Hourly associations between weather factors and traffic crashes: Non-linear and lag effects

Fen Xing, Helai Huang, Zhi Ying Zhan, Xiaoqi Zhai, Chunquan Ou, N. N. Sze, K. K. Hon

Research output: Journal article publicationJournal articleAcademic researchpeer-review

10 Citations (Scopus)

Abstract

Weather is well recognized as a significant environmental factor contributing to higher risk of road crashes. In the conventional road safety studies, weather effects had been set out either based on the instant weather conditions recorded by the police officer attained or the average of meteorological observations over a relatively long time period, such as daily, weekly or even monthly, etc. To the best of our knowledge, it is rare that the lag effect of weather in the preceding period on the crash risk in the current period was attempted. With the use of high-resolution meteorological data in very short time interval, it is possible to evaluate the role of lagged weather effect on safety. In this study, we propose a novel distributed lag non-linear model (DLNM), integrated with case-crossover design, to evaluate the lag effect of weather on crash incidence. The proposed modelling framework could describe the non-linear relationship between weather and crash and the lag effects. Also, the possible over-dispersion and autocorrelation of the time-series weather and crash data can be controlled for. The model was estimated using an integrated meteorological, traffic and crash dataset in Hong Kong. For instances, high resolution data on temperature, humidity, rain intensity and wind speed in 1-hour interval was available. The bi-dimensional exposure-lag-response surfaces are established to visualize the varying effects of possible weather factors on crash risk, with respect to the lag size. Such relationship between effect size and lag size is often overlooked in the literatures. Results indicate that model with 4 degrees of freedom for both weather condition (knots at equal spaces) and lag time (knots at equal intervals) best fit with the observations, in accordance to Quasi-likelihood Akaike information criterion (Q-AIC). Then, stratified analyses are conducted to evaluate the difference in the association among different clusters. Findings should shed light on the modelling of non-linear exposure-response relationship and lag effects in traffic safety time series analysis.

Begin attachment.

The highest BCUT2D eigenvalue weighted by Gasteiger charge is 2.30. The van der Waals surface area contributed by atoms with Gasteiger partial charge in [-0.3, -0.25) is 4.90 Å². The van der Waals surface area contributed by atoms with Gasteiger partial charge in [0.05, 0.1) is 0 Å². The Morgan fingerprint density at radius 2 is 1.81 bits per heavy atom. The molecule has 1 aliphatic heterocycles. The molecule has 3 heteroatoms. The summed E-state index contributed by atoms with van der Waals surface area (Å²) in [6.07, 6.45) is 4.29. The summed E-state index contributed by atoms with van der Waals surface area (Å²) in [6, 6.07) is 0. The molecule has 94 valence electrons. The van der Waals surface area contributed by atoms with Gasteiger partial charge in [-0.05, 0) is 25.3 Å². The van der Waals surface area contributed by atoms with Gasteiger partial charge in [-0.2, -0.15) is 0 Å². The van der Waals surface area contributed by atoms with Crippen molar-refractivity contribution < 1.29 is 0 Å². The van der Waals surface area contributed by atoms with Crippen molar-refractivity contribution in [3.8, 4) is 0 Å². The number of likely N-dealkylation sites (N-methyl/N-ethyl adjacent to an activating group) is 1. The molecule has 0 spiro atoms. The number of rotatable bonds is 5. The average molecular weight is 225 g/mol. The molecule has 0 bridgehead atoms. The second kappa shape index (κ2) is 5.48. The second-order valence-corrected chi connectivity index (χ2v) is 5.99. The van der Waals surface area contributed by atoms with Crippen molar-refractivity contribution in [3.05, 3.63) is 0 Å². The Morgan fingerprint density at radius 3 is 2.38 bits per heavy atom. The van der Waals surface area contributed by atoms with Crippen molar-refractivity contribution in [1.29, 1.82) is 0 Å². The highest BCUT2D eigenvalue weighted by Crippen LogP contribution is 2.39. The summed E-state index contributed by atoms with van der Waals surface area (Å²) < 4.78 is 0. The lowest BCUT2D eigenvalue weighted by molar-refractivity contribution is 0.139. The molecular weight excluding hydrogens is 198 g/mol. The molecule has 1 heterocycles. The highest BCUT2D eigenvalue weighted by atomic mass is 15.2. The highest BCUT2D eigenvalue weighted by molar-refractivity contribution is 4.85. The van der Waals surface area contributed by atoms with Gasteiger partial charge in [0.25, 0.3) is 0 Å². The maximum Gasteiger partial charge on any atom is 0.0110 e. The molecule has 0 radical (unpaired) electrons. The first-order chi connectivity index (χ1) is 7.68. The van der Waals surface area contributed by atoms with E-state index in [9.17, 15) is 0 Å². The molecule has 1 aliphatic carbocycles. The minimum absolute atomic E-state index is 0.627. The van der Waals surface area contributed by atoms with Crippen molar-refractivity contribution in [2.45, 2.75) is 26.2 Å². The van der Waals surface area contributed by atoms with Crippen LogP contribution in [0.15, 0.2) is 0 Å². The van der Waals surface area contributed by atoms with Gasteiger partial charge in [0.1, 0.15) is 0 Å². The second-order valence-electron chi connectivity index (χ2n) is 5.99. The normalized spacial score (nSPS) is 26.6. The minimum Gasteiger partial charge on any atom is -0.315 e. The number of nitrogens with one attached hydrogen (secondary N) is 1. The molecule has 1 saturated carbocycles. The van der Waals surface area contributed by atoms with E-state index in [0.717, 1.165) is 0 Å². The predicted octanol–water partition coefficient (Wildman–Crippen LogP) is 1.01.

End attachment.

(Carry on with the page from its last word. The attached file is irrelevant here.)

Original languageEnglish
Article number100109
JournalAnalytic Methods in Accident Research
Volume24
DOIs
Publication statusPublished - Dec 2019

Keywords

  • Distributed lag non-linear model
  • Lag effect
  • Non-linear effect
  • Time-stratified case-crossover design
  • Weather

ASJC Scopus subject areas

  • Transportation
  • Safety Research

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